Asato Ma Sat Gamaya
11 years is a long time, but the memories of school are still fresh. Every day started with the assembly. It was part obligatory, part duty, to attend. Through the years, the liking for it grew down exponentially. Whatever, it had a fun element which I miss now; the discipline, the order, saavdhaan and veeshraam, the pledge, the prayer…I miss them all.
Half the time during a year, assembly would be washed away by the rains. Then, the PA systems took control and brought order in chaos to the classrooms where the sounds of Asato Ma Sat Ga Maya wafted through the rooms filled with wet umbrellas.
I never realized the purpose of singing these songs, the prayer, the patriotic songs, the National Anthem etc. Leave the purpose, most of us did not understand the meanings of these songs.(The national anthem’s English translation was there in the school diary, but who would read that. :D)
Why was taking the pledge or singing the National Anthem mandatory, that too daily? Come to think of it, most of the school assembly was aimed at building one’s love for the nation. Why else was I taught patriotic songs in many languages? No, I am not complaining. I still can sing the Assamese song Ye Matire,moro mote… It doesn’t end here.
The melodious Tamil song Odi Vilayaad Paapa, Pillallara Paappallara, the Telugu song with extended hums in between lines….the Kannada song Cheluvina Muddina Makkale, with mmmmm Cheluvina, ooooo Muddinna after every line…aah! writing this I am taken to a different era. No day was complete without the daily dose of news that was read out in the assembly; those days where every morning a new thought for the day was fed into our brains…book reviews and what not!
The Marathi song Aata Udhao Saare Rann, with its conspicuous na sound in Rann… I must have memorized the Sindhi song Muhijo Vatan years before I knew where Sindh was (Okay,I knew about Sindhu Nadi Sabhyata).The Gujarati song, Aakasha Ganga Surya Chandra Taara Sandhya Ushaaa koi na Nathee had to be sung in a tune that could be replicated easily by a tape moving at 0.5X, while the Sanskrit song was Om, Sanghajatwan Samwadatwam…..was very prayer like.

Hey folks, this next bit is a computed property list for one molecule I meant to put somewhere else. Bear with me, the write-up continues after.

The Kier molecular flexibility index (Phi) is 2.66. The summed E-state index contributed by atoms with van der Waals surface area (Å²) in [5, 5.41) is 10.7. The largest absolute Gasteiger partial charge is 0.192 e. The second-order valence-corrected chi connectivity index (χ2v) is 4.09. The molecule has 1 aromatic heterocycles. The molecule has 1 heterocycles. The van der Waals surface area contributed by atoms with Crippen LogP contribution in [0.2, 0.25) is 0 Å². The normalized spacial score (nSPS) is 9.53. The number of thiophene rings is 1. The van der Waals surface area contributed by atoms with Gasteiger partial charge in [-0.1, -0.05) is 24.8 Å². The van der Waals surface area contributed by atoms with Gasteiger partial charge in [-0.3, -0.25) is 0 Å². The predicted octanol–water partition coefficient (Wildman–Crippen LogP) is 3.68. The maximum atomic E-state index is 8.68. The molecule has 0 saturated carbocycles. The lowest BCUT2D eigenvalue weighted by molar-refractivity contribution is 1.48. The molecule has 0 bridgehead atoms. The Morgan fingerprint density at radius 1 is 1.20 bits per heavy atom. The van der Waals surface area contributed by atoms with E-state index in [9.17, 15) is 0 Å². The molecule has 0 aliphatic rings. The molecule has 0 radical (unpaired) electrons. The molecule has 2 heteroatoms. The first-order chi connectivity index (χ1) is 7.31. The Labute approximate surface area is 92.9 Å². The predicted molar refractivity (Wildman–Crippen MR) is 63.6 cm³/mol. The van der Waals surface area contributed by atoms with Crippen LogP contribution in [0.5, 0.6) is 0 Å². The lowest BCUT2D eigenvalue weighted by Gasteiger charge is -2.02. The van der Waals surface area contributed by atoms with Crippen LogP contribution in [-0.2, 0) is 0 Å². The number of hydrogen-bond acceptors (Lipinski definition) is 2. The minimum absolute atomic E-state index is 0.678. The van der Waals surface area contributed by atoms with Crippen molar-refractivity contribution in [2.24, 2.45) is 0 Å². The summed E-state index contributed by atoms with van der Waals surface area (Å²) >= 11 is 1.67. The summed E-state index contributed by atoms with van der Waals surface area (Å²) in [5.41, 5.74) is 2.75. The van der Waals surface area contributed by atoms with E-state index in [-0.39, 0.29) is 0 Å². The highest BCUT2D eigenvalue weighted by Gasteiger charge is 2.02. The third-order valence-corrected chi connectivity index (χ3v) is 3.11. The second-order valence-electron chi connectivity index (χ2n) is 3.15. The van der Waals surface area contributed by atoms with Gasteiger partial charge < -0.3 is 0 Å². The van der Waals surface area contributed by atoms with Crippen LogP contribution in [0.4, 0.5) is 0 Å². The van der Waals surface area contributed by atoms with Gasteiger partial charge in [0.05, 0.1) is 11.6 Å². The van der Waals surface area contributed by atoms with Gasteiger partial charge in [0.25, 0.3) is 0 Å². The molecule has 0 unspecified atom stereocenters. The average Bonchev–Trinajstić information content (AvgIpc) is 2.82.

The set of Hindi songs from the classic Saare Jahan Se Acha to Hum Honge Kaamyaab(and it’s English version, We shall overcome) and Yeh Waqt Ki awaaz hai milke chalo to the very very slow Hind Desh Ke Niwasi Sabhi Jan ek hai…were not as interesting as the non-Hindi songs, to me at least.
The school anthem, Bharat ka swarnim gaurav Kendriya Vidyalaya layega was another song that crawled through the assembly,once a week.
The main prayer song was Daya Kar daan Vidya, which I realized was in Hindi much later. No wonder I created newer words and unwanted pauses in the already badly tuned song. You won’t believe, Paramatma, word in the song was always Para…maa..tmaa for me.
There was the Malayalam song Janmakarini Bharatam which was sung rarely. What about Kashmiri, Bengali and Punjabi?…I don’t even remember if we were taught them in our Music classes.
I can go on and on, I can even start singing.No, I spare you
Update: Pages from a KV school diary(with these songs) can be found at [ZIP FILE containing the images] http://bit.ly/kvsongs
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Tags: aakasha ganga surya chandra taara, aata udhao saare raan, assembly, cheluvina muddina makkale, daya kaar daan vidya kya, desipundit, hind desh ke niwasi, janmakaarini bharatham, kendriya vidyalaya, kv, muhijo vatan, nostalgia, odi vilayaad paapa, pillallaara paappallara, prayer, saare jahaan se achcha, school, ye matire, yeh waqt ki awaaz hai